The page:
I pen this Supply Chain Matters commentary at the conclusion of the Supply Chain Council sponsored Executive Summit meeting held in Indian Wells California. This Summit is a purposeful gathering of supply chain executives with an overall agenda that is focused on strategy sharing, thought leadership and networking. Commentary related to day one can be viewed here.
Highlights of the final day of the Summit including a brief overview of PwC’s latest released 2013 Global Supply Chain Survey, the 9th year of iteration of this study. Brad Householder, Supply Chain Council Board Member and Principal at PwC highlighted the Executive Summary with the key message that organizations the acknowledge supply chain as a strategic asset generally achieve 70 percent higher performance. Other important conclusions drawn from the latest survey data is that one size supply chains do not ill all needs, at that leaders tailor their supply chains to the strategic needs of different business segments. This particular notion was reinforced by a number of the speakers at this year’s conference. According to PwC’s latest assessment, interest in next generation technologies and sustainable supply chains is growing among multiple industries. We were able to scan the hard copy report and will highlight other interesting findings in later commentary.
Dan Gilbert, Executive Vice President of Operations for Barnes and Noble Nook group provided an interesting perspective on bringing together both physical and digital supply chain capabilities in the notion of the Nook tablet and demand for associated electronic content. In our travels among many supply chain management conferences, this was one of the view organizations that are actively leveraging social media based indicators to plan supply chain needs. A notable example was how Nook product development group monitored overwhelming consumer desires for a tablet reader that would support bedtime reading without disturbing one’s partner. In the Ferrari household, that is indeed a real-time problem which has forced us to seek out small LED readers. The result was the Nook GlowLight Simple Touch which was described as a blockbuster product launch. TTM and asset light objectives drove the Barnes and Noble Nook supply chain team to successfully leverage SaaS based information systems in PLM, response planning, and POS data cleansing to broaden supply chain business process capabilities without getting bogged down in long systems implementations.
Linda Conrad, Director of Strategic Business Risk at Zurich Financial shared some mind-blowing quantification on the cost impact of recent natural disasters that severely impacted certain global supply chains. Some examples, the loss estimate of the 2011 Japan earthquake and tsunami was pegged at $210-$300 billion, with Contingent Business Interruption (CBI) loss numbers of $5-$15 billion. Similarly, the 2011 Thailand floods had $50 billion in economic losses, while portions of CBI loss are still being settled. Other interesting data to ponder is that according to Zurich, 40 percent of disruptions occur in the multi-tier supply chain, below Tier One suppliers. Supply Chain Matters has heard these similar conclusions from supply chain teams directly involved in these disasters. Even more sobering was Zurich data that certain organizations encountered in excess of a $500 million impact in a matter of a week. As we have often reinforced, the message is that every supply chain needs to be risk aware and risk sensitive.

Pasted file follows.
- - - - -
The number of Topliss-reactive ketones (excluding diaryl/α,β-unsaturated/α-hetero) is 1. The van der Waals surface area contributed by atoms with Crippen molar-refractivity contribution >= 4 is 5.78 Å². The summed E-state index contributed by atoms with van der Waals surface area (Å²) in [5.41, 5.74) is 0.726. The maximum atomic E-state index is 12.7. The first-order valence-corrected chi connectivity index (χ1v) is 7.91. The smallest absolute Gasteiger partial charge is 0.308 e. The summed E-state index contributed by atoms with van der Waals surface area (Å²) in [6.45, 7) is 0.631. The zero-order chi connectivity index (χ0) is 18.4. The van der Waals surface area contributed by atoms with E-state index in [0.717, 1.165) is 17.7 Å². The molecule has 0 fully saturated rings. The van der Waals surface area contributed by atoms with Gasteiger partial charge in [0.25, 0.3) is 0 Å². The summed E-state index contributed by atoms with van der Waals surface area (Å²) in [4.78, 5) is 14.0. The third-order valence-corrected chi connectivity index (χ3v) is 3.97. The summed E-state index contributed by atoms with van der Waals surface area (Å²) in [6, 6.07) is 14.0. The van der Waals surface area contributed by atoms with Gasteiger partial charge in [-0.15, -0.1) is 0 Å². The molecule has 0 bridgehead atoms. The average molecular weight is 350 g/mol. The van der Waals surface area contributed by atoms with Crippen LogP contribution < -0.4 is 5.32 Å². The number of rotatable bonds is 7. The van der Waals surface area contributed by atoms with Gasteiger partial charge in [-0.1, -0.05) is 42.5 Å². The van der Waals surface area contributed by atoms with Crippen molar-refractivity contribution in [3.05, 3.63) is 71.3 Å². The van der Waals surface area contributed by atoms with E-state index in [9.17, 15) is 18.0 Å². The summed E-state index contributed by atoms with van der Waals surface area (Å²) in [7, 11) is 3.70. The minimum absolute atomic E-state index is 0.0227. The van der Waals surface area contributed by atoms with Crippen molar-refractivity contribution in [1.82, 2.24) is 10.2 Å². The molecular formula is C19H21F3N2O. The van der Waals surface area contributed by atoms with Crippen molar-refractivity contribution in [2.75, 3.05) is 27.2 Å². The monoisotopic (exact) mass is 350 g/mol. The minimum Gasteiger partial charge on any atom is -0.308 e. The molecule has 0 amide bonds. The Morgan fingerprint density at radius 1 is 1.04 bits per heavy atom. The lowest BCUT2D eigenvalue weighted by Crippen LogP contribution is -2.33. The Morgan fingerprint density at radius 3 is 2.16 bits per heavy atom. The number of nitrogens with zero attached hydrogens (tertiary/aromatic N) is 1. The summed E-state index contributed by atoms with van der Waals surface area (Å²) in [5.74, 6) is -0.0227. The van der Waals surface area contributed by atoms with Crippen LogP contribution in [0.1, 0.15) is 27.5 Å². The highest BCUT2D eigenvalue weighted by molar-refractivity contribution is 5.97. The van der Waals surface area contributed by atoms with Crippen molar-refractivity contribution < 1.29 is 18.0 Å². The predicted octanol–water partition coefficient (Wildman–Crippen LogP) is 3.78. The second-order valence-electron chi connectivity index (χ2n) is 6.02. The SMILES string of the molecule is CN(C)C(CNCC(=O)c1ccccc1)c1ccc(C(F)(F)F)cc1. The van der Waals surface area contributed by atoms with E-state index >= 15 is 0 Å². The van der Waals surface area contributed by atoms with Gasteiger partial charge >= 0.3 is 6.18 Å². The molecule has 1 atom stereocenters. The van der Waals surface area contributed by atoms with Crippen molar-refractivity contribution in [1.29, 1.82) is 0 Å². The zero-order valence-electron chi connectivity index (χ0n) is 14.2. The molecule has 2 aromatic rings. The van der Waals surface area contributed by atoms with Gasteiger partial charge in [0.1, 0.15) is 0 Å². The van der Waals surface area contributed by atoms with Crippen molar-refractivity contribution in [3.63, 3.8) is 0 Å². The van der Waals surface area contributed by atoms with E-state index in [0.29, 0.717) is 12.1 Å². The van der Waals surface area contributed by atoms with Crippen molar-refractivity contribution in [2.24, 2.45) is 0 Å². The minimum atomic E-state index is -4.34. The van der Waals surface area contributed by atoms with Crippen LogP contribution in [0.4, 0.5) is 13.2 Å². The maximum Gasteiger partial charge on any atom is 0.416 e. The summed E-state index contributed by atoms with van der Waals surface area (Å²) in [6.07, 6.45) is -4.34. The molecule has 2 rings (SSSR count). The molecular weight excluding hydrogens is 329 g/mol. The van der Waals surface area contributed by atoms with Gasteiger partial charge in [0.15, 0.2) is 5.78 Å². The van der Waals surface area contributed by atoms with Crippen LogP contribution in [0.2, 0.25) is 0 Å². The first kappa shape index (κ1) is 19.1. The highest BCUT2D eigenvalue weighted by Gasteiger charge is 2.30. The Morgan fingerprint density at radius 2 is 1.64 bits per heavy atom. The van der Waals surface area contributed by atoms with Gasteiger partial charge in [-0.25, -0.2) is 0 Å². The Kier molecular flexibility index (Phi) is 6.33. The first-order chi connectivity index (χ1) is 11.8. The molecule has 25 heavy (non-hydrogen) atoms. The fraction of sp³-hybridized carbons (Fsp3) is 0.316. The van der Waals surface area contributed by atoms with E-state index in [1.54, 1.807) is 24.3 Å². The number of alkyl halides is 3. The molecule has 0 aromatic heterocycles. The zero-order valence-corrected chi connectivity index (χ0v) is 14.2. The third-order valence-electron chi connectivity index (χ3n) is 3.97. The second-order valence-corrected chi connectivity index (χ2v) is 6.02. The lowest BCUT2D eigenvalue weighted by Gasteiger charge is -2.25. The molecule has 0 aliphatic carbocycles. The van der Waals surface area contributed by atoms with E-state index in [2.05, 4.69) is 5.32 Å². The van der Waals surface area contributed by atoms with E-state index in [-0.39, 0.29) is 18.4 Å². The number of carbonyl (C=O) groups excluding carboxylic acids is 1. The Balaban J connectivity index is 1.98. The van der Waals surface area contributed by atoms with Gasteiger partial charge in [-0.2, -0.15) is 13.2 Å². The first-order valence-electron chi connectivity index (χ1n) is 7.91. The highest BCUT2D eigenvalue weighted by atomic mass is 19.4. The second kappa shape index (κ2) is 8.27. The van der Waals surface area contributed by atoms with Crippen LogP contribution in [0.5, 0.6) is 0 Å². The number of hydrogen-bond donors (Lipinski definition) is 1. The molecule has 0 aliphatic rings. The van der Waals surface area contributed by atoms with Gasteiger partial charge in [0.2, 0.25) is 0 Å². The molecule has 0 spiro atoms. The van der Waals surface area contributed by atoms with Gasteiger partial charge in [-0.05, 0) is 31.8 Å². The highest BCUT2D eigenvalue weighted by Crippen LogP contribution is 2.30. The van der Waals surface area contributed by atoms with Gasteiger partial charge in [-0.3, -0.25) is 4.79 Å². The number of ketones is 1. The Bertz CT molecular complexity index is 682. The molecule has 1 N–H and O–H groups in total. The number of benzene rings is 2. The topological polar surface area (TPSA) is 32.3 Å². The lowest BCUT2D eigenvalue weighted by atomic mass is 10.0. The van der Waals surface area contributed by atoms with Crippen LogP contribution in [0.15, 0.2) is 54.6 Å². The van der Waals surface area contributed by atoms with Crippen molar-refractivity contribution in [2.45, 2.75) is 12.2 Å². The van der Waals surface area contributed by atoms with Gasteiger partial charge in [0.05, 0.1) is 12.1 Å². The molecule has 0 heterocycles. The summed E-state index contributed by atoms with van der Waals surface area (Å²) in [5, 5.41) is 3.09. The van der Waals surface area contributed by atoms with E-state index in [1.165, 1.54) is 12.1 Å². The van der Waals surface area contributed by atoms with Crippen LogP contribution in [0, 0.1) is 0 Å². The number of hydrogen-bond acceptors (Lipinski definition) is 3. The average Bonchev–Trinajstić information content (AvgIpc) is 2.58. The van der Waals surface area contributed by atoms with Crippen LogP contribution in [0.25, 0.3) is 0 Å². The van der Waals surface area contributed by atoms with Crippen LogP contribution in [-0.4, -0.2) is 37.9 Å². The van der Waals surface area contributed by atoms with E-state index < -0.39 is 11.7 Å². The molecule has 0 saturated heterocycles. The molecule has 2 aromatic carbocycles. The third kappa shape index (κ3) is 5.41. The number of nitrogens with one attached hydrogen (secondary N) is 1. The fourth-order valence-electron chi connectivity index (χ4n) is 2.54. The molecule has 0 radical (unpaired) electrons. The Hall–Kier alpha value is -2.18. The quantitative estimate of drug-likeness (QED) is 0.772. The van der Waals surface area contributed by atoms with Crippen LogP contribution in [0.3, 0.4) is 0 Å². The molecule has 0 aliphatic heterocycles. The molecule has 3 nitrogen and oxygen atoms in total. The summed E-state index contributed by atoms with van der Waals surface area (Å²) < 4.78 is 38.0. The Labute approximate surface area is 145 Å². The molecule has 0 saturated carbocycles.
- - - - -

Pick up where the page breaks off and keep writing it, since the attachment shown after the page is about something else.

I was pleased to moderate the closing event, an Industry Analyst and Executive panel discussion. Joining me on the panel were:
- Dwight Kloppich, Research Vice President, Supply Chain at Gartner
- Simon Ellis, Practice Director, Supply Chain Strategies at IDC Manufacturing Insights
- Dan Gilbert, Executive Vice President Operations for Barnes and Noble Nook Group
- John Zapko, Vice President Global Procurement for Lenovo
Our panel members shared some interesting supply chain survey data and the panel dialogue had discussion in areas of strategic goal alignment, driving supply wide change management, leveraged use of technology and growing skills gap within many industry supply chains. As is often the case, the time flew by just as the panel was diving deeper into a two-way exchange of important topics. Thus we share a nugget with conference organizers- panel discussions get far more interesting when time is extended to 90 minutes. I again extend my thanks to all of the panel members for their time and participation.
The Supply Chain Council team shot some video of the panel and will hopefully share this with a broader audience.
To conclude our commentary series, I share my personal takeaways and observations from this year’s Summit as the following:
It is truly remarkable as to how far supply chain organizations have come in mastering a respected seat at the executive table. Consider all of the current complexity of globally dispersed supply chains and the extraordinary occurrences of major disruption brought about by unprecedented natural disasters that have been successfully overcome.
Technology enabled capabilities are playing an ever more important role in needs for more informed and quicker decision-making.
The skills and talent gap is real and getting more important. The need for proactive actions among industry, government, academia and other groups has become compelling.
Many more and interesting challenges remain, and residing in the supply chain can certainly be a career that promises invigorating challenges in the months and years to come.
As is usually the case, I’ve captured numerous other pages of Summit notes which I will assimilate over the coming weeks.
A final takeaway to once again share is that as always, Supply Chains Do Matter!